We are a team of storytellers here to bring you the best Colombia has to offer. On our blog, we answer your most frequent questions and uncover our countries mysteries, culture, and highlights for you.

What should I pack for my trip through Colombia?

This question cannot be answered without taking into consideration your travel route. Due to the geography and topography of Colombia, the country has a lot of different climates and thus requires different clothes and accessories to be comfortable everywhere.

Colombia has sunny Caribbean beaches, tropical and humid rainforests, dry deserts, hot plains, cold and humid Páramo landscapes and snow-capped mountains in the Andes. You might only know the tropical forests and warm coast climate - but it actually can get quite cold higher up the Andes.

The Colombian people generally distinguish between ‘tierra caliente’, ‘tierra templada’ and ‘tierra fría’ - the warm, temperate and cold zones of the country. Within the different zones, the temperature only varies slightly during the year thanks to the proximity to the equator. The climate is mostly influenced by altitude. There are no marked seasons like spring, summer, autumn, and winter in Colombia, instead the year is divided in a rainy season and a dry season.

In the following, we will describe the different areas of Colombia, with tips on what to pack. Compare these with your travel route and you’ll know what to you’ll need to bring for your trip!

The Deserts

In the northmost part of Colombia, you will find the Guajira desert with a very dry landscape that creates an intriguing contrast to the Caribbean sea. Surprisingly, Colombia also has a desert at over 1.000 m a.s.l.: the Tatacoa. It lies in between two of the Andean mountain ranges. Both deserts are very beautiful landscapes and - if you have the time - worth a visit.


As you can imagine these landscapes are very dry and hot. Temperature ranges between 25 °C and 35 °C (77°F - 95 °F) normally but extreme temperatures are not uncommon. On very hot days temperatures up to 40° C (104°F) can occur.

What to pack:

The high temperatures require loose fitting clothes, ideally out of breathable material. In order to stay cool and protect yourself from the sun, you should also bring a hat and maybe a sun umbrella. One of the most important things is sunscreen! You don’t want to look like a lobster after your trip ;) 

If you are considering a trip or excursions to the deserts remember to pack enough water and stay hydrated!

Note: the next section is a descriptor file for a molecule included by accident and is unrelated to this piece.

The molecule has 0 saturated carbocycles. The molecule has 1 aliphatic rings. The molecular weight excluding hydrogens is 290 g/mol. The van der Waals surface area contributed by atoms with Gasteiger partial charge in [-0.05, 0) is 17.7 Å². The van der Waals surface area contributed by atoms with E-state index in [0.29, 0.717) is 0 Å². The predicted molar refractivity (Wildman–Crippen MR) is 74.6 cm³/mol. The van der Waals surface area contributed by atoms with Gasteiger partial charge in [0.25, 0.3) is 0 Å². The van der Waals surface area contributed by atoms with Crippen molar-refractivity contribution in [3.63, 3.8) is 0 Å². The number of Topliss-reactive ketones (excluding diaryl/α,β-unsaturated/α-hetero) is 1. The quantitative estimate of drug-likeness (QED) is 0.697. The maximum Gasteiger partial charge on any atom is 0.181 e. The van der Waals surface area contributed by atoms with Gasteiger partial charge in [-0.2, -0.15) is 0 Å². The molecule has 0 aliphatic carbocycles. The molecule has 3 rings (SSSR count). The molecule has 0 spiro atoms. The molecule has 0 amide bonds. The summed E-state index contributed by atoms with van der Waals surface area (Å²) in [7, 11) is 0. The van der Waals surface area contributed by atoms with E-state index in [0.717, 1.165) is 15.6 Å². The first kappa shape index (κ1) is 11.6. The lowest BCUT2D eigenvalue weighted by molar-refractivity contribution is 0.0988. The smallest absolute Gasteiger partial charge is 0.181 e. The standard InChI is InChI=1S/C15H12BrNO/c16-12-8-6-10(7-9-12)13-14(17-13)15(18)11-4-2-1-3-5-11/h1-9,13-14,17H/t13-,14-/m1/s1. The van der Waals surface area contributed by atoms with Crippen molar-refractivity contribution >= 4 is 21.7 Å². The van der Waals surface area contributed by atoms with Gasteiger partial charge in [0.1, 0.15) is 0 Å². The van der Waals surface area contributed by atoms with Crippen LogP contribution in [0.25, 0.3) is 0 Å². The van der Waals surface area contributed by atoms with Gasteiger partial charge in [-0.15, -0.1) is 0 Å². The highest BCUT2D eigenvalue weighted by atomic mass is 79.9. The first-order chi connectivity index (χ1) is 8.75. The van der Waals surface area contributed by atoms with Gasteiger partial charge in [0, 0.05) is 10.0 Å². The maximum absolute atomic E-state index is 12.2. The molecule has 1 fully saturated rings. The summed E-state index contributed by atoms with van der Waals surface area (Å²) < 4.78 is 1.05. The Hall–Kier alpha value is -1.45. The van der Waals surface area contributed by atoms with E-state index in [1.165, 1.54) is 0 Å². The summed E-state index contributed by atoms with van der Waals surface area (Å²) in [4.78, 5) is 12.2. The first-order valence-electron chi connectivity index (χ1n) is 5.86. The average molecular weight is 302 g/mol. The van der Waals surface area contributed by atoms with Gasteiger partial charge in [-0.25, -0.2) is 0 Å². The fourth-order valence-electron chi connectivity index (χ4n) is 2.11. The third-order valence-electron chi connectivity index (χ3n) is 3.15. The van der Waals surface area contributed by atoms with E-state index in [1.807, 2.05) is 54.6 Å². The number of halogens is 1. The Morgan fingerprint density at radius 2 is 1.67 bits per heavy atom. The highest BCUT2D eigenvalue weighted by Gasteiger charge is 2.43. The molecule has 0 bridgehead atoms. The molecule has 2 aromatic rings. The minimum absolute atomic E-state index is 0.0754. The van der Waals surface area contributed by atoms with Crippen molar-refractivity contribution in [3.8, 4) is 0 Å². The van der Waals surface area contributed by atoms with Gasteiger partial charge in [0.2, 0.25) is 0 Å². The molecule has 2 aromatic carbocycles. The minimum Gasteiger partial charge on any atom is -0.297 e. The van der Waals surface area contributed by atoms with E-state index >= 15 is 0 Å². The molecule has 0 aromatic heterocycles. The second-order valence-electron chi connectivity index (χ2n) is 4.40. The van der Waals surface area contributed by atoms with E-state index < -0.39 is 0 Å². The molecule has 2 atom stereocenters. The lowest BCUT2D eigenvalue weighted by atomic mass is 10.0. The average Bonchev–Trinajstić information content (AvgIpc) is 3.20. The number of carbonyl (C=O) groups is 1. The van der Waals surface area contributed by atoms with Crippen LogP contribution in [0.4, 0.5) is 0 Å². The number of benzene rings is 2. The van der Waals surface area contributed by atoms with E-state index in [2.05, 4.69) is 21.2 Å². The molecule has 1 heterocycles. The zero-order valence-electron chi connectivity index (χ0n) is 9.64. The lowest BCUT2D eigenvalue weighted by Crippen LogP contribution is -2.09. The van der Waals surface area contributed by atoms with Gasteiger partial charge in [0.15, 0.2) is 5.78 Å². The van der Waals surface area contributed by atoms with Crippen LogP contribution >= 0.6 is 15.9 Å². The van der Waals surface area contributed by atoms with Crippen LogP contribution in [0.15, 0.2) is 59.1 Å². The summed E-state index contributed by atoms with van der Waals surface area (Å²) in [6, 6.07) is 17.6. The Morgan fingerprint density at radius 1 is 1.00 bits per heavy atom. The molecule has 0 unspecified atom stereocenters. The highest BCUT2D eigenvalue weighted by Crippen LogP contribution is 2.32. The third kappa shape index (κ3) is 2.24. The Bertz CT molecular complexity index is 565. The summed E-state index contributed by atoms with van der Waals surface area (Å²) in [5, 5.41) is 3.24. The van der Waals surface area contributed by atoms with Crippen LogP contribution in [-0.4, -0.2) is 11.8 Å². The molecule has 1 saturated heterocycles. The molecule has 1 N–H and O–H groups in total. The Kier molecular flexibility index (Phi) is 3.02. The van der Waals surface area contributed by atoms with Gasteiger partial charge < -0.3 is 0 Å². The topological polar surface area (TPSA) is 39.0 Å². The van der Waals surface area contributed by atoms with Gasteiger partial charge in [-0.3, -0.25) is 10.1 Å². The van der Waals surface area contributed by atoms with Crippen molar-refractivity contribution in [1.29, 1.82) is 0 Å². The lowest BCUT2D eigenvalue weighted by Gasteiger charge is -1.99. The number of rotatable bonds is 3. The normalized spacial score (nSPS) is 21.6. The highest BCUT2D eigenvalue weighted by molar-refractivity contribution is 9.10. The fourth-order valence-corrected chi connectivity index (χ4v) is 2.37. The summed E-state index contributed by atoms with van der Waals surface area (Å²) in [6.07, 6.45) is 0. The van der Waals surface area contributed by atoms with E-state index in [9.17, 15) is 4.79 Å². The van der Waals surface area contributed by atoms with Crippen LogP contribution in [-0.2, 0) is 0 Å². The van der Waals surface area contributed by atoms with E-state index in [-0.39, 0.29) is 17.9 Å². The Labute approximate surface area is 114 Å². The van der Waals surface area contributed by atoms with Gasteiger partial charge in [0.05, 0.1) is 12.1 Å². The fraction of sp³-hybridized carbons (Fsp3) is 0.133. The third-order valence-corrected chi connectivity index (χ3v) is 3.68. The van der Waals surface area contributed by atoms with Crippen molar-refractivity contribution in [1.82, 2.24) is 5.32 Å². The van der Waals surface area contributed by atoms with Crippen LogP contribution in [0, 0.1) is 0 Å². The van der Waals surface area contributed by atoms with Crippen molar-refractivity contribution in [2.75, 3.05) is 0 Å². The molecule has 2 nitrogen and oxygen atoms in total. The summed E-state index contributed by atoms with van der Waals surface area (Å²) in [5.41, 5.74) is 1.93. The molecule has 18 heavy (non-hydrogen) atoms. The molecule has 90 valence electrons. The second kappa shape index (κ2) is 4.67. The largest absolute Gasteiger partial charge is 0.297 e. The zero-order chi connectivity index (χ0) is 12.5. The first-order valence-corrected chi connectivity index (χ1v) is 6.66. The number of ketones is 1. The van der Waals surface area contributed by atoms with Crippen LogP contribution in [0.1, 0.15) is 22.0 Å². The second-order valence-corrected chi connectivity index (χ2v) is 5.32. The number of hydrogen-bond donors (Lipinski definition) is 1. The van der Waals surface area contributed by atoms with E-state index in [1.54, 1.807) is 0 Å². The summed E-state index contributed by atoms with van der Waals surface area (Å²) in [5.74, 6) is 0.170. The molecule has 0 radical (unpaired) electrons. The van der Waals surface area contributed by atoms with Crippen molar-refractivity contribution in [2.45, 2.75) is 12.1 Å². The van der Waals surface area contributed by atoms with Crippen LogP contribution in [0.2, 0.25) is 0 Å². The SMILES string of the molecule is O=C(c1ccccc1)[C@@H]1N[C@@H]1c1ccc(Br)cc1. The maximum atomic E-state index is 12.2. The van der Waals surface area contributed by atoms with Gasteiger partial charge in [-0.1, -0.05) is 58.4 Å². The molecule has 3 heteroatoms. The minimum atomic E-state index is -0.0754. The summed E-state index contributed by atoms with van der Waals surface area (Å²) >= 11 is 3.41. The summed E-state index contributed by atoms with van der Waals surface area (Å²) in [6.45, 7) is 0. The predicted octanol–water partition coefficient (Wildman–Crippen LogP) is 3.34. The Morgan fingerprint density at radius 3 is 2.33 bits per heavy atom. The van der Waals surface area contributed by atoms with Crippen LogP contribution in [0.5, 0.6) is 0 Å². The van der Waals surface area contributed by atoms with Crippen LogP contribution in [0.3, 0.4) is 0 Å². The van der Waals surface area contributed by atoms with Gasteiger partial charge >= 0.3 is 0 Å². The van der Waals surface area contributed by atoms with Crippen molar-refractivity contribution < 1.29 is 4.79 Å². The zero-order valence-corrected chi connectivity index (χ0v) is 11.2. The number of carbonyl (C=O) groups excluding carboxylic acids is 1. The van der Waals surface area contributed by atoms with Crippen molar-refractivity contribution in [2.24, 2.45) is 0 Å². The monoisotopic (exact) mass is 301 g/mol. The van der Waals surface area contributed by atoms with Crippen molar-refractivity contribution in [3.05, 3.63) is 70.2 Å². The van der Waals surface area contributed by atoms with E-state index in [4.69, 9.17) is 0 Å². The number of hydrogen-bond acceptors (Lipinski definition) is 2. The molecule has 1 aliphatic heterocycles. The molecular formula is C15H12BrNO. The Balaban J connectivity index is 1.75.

The Tatacoa desert

The tropical Savanna

Part of the savanna are the plains and hills west of the Guajira desert, including the Caribbean coast. Cartagena and Barranquilla, as well as the Sierra Nevada, Tayrona and Santa Marta have a very similar climate, which is characterized by a dry and a rainy season. The same climate of the savanna you will find in the plains east of the Andes.


The temperature in the savanna ranges from 24°C to 32°C (75 °F to 90°F) daily. The time from May to November are the months of the rainy season. From December to April, during the dry season, you’ll get very little rainfall.

What to pack:

The savanna is quite warm, so you can generally bring your summer clothes (shorts and top/ shirt). For the coast, we recommend packing a light scarf and sweatshirt for the sea breeze. The Caribbean coast offers a lot of stunning beaches to go swimming or taking a sunbath, so do not forget to bring swimwear, as well as sunscreen, hat, and sunglasses. During the rainy season in the savanna, you should also take a light raincoat with you and an umbrella.

Playa Cristales, Tayrona National Park

The tropical Forest

The Amazon region in the southwest of Colombia and the Chocó at the Pacífic coast count with the typical green luscious rainforest. The jungles are amazing for bird watching and for feeling a little adventurous.


The rainforest is characterized by an equatorial climate which is humid and hot throughout the entire year. Normally rain showers happen during the afternoon in form of thunderstorms or literal downpours. The temperatures are high and range from 23°C to 32°C (73°F to 90°F).

What to pack: